justice from the frontlines: Feb. 27, 2022

Call for more police

Ward 7 Councilmember Vince Gray introduced a bill to increase the Metropolitan Police Department’s force to 4,200 officers. The bill authorizes the mayor to fund recruitment and retention efforts without additional Council approval and requires MPD to deploy officers to neighborhoods with high levels of violent crime. Council Chairman Phil Mendelson criticized the bill, stating that it won’t get far and that the police department struggles to get applications. Washington City Paper (Feb. 23, 2023)

Sued for civil rights violations

A civil justice organization has filed a lawsuit against the D.C. police for violating demonstrators’ rights to free speech and assembly during the 2020 racial justice protests. The police used excessive force with stinger grenades, foam or rubber bullets, and flash-bang devices against peaceful protestors. The lawsuit claims that Mayor Muriel E. Bowser and then-D.C. Police Chief Peter Newsham authorized the police to attack peaceful protesters. The plaintiffs are seeking compensation for medical expenses and pain and suffering, and punitive damages against each unnamed D.C. police officer. The Washington Post (Feb. 22, 2023)

To be heard

Terrence Richardson, who was sentenced to life in prison in 1998 for the intent to distribute crack cocaine, was granted an appeal by the Virginia Supreme Court. Prior to the drug case, Richardson was charged with the murder of a police officer but acquitted by a jury. However, federal prosecutors referenced the murder in the drug case against Richardson, resulting in his life sentence. Richardson’s attorney called the court’s decision to hear the appeal “a significant victory” for his client’s efforts to prove his innocence. ABC News (Feb. 24, 2023)

W. VA protest high number of jail deaths

Activists with the Poor People’s Campaign are calling for a federal investigation into West Virginia jails following a rise in the number of reported deaths. There were 13 reported deaths at the Southern Regional Jail in 2022 in comparison to over 100 deaths in the state’s total regional jail system in the past decade. They are planning rallies in Beckley and Charleston. WV Public Broadcasting (Feb. 23, 2023)

Democratic MD Gov. to rebuild state police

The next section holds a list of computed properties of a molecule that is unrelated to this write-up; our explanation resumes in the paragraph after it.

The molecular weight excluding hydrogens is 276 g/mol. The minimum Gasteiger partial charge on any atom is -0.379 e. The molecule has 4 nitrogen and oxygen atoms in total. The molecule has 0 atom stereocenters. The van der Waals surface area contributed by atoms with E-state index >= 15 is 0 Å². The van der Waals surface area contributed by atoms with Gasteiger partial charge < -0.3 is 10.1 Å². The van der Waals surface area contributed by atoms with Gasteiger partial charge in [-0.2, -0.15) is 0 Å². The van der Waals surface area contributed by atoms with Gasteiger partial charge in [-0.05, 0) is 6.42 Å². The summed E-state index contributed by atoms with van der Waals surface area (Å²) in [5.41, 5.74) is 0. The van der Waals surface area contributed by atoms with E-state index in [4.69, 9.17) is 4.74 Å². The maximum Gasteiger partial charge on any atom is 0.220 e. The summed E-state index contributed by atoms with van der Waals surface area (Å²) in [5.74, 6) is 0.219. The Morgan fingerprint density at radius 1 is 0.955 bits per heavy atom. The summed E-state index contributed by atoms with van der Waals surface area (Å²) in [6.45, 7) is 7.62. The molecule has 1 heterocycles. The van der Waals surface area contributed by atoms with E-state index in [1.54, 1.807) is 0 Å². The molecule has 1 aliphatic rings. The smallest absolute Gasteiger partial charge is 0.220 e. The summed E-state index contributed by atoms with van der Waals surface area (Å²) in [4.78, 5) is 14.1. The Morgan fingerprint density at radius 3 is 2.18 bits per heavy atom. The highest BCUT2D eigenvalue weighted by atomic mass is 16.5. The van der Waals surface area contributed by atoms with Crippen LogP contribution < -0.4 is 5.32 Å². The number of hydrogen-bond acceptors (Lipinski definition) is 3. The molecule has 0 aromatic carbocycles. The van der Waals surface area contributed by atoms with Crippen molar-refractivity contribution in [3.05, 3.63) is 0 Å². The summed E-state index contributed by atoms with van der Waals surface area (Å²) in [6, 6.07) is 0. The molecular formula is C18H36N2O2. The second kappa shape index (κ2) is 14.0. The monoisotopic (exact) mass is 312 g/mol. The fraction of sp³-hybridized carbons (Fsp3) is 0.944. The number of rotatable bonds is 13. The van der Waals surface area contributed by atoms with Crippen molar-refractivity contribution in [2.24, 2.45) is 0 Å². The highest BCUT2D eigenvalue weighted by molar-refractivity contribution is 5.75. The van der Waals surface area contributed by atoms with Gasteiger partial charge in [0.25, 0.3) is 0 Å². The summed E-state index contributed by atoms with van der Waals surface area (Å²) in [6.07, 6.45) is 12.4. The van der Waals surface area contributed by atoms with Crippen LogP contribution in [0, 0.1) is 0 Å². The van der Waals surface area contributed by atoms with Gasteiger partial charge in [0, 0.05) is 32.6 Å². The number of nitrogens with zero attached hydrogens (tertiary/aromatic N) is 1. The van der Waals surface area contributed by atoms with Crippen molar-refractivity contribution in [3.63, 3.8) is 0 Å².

Maryland Gov. Wes Moore announced several initiatives to invest in public safety and rebuild the state police force. The governor ordered all public safety agencies to produce “After Action Reports” to promote transparency and accountability. Additionally, the governor announced $11 million in funding to support the Maryland Coordination and Analysis Center, which will expand staffing, conduct training, and invest in technology infrastructure. The Southern Maryland Chronicle (Feb. 24, 2023)

MD Juvenile corrections under new leadership

The Maryland Senate has confirmed Vincent Schirald to lead the state’s Department of Juvenile Services. Schiraldi, a former commissioner of New York City’s Department of Correction, was the only governor nominee to be confirmed without unanimous approval. Republicans expressed concern that Schiraldi focuses too much on rehabilitation at the expense of accountability. However, Democratic lawmakers supported Schiraldi, with Senate Judicial Proceedings Committee Chair Will Smith calling his record “sterling” but also cautioning that Maryland needs accountability for the department and its new secretary. The Baltimore Sun (Feb. 22, 2023)

in other news

Deaths in state and federal prisons across America rose by nearly 50 percent during the first year of the pandemic. The New York Times (Feb. 19, 2023)

A prison in Georgia has a program called GBT that teaches incarcerated people how to transcribe braille. Filter Magazine (Feb. 16, 2023)

Virginia Senator Tim Kaine introduced the EQUAL Act, a bipartisan legislation that aims to eliminate the federal sentencing disparity between crack and powder cocaine and apply it retroactively. ABC News (Feb. 23, 2023)

in other news

Deaths in state and federal prisons across America rose by nearly 50 percent during the first year of the pandemic. The New York Times (Feb. 19, 2023)

A prison in Georgia has a program called GBT that teaches incarcerated people how to transcribe braille. Filter Magazine (Feb. 16, 2023)

Virginia Senator Tim Kaine introduced the EQUAL Act, a bipartisan legislation that aims to eliminate the federal sentencing disparity between crack and powder cocaine and apply it retroactively. ABC News (Feb. 23, 2023)

community board

Congress blocks D.C. laws, again; VA aims to end solitary; MD police accused of using quotas.